For this purpose, several sub-groups were created; they were tasked with analysing several topics. SUISA was leading one of these sub-groups (working group 1) which focussed on four questions: Introduction of the extended collective licence, governance of the so-called “orphan” works, a possible new exception in copyright for science and the question of secondary publication rights of publicly financed scientific works.
Working group 1 consisted of the following representatives: Authors (Suisseculture), work users (DUN), libraries (BIS), music producers (IFPI), book publishers (SBVV), the Federal Office of Culture and the collective management organisations (Swissperform and SUISA). It was active between October 2016 and February 2017 and achieved the following results:
Extended collective licence
The extended collective licence (ECL) is a legal institution which is common in the Nordic countries, authorising collective management organisations to be active on behalf of all rightsholders as long as the societies are sufficiently representative. The working group holds the view that the ECL brings advantages both to rightsholders and users and consumers alike. It grants the former a remuneration for the mass exploitations of their works and performances, which individuals can hardly control and monitor. For the users, the ECL simplifies that process for obtaining the rights for projects which are connected with several goods protected by copyright (URG, CopA). This is particularly important in our digital age. Finally, the ECL could entail a growth in the number of cultural goods that are offered legally.
The working group has therefore presented a draft for a legal provision to introduce the ECL. It was careful when wording the draft that the legal basis would not be used to licence usages which clash with offers that are individually authorised by the rightsholders. Furthermore, the working group endeavoured to secure the freedom of the rightsholders by providing them with the opportunity to opt out from an ECL if the provisions are unacceptable for them.
Works are referred to as ‘orphan works’ if the rightsholders are unknown or cannot be located. Current legislation contains a provision on orphan works (Art. 22b URG/CopA) which authorises users to obtain the necessary exploitation rights via the licensed collective management organisations if the rightsholders cannot be contacted. This provision is, however, limited to sound and audiovisual recordings.
The working group suggests to expand this solution to all orphan works provided that they can be located in the archives of libraries, schools, museums and other institutions which contribute to the preservation of cultural heritage. It also recommends a solution in such cases where the collective management organisations cannot pay rightsholders after a period of ten years has lapsed: The money would then have to be invested into retirement funds and cultural promotion funds.
Exception for science
The working group is of the opinion that an exception of the exclusive right can be justified if the works are reproduced for scientific purposes by technical processes. These processes are, among others, data processing (text and data mining, TDM) and other similar procedures by means of which works are reproduced automatically in order for specific common features to be identified, for example. The European Union also plans to introduce such an exception.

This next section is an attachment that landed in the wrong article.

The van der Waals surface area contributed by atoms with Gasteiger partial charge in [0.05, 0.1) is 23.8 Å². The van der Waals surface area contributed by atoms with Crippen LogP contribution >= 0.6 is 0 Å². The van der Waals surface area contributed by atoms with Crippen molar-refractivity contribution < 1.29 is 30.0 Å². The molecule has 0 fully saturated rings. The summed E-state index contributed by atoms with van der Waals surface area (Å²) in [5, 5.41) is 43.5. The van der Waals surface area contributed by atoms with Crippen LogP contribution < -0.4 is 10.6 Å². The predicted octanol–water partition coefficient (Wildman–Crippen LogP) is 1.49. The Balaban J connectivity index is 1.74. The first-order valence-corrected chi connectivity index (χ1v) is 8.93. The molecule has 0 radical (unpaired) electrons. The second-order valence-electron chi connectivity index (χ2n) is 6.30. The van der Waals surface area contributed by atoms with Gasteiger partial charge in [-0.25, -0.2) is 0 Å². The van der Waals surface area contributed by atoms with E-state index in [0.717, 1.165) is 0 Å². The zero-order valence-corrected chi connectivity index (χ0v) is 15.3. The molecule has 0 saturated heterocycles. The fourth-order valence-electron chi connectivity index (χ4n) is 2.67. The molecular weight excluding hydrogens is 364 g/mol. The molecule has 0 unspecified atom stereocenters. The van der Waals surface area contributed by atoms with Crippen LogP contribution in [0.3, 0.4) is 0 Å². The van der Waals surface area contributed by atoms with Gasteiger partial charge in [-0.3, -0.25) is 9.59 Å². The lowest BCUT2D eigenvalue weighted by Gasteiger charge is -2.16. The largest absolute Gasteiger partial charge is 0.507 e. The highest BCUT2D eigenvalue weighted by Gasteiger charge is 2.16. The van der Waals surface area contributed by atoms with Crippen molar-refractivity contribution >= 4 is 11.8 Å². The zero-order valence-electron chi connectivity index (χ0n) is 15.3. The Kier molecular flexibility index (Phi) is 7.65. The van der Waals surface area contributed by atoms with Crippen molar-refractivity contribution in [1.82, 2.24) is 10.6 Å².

The working group did, however, not reach an agreement concerning the issue whether this exception should be accompanied by a right to receive remuneration for the affected authors. The authors from the literature sector supported such a move whereas the users pleaded for an exception free of charge.
Technical measures simplify reading and processing of sources for scientists. Reading is a way to enjoy a work free from copyright. SUISA therefore reckons that a right to receive remuneration for the usage of sources in the context of a scientific activity is not advisable. An important factor, however, is to watch out whether the exploitation of the scientific research falls under copyright if this result contains recognisable, protected works. Furthermore, authors’ moral rights must remain unchanged, and the teaching activity must not fall under the new exception as they are already subject to a special regulation pursuant to Art. 19 and 20 URG/CopA (which provides for authors’ remuneration). The proposal of the working group takes these demands into account.
Secondary publication right
Work users, especially academic circles at Universities, wish to change the Swiss Code of Obligations in order to prohibit an author of a scientific work to assign his rights to make a work available to a publisher free of charge if it has been largely funded by the public authorities. It is the aim to allow authors to publish their works for free access on the internet, parallel to the publication by the publisher.
The working group was not able to submit a proposal regarding this issue as the opinions within the group varied too much. For publishers, such a provision would be the same as an actual expropriation and would prevent them from investing in the scientific sector.
The working group 1 has submitted its proposals to the AGUR12. The latter will discuss them together with other issues affecting the URG review (such as the fight against piracy or private copying). AGUR12 has finally established a supported compromise package where the three proposals described earlier by working group 1 were taken into consideration.
While it had to represent very different parts of the business, working group 1 managed to bring about an approach of the divergent views. This certainly contributed to a growth of the mutual understanding among the parties, and that a compromise could be found. A compromise, whose elements will be anchored in the law sooner or later, or so we hope.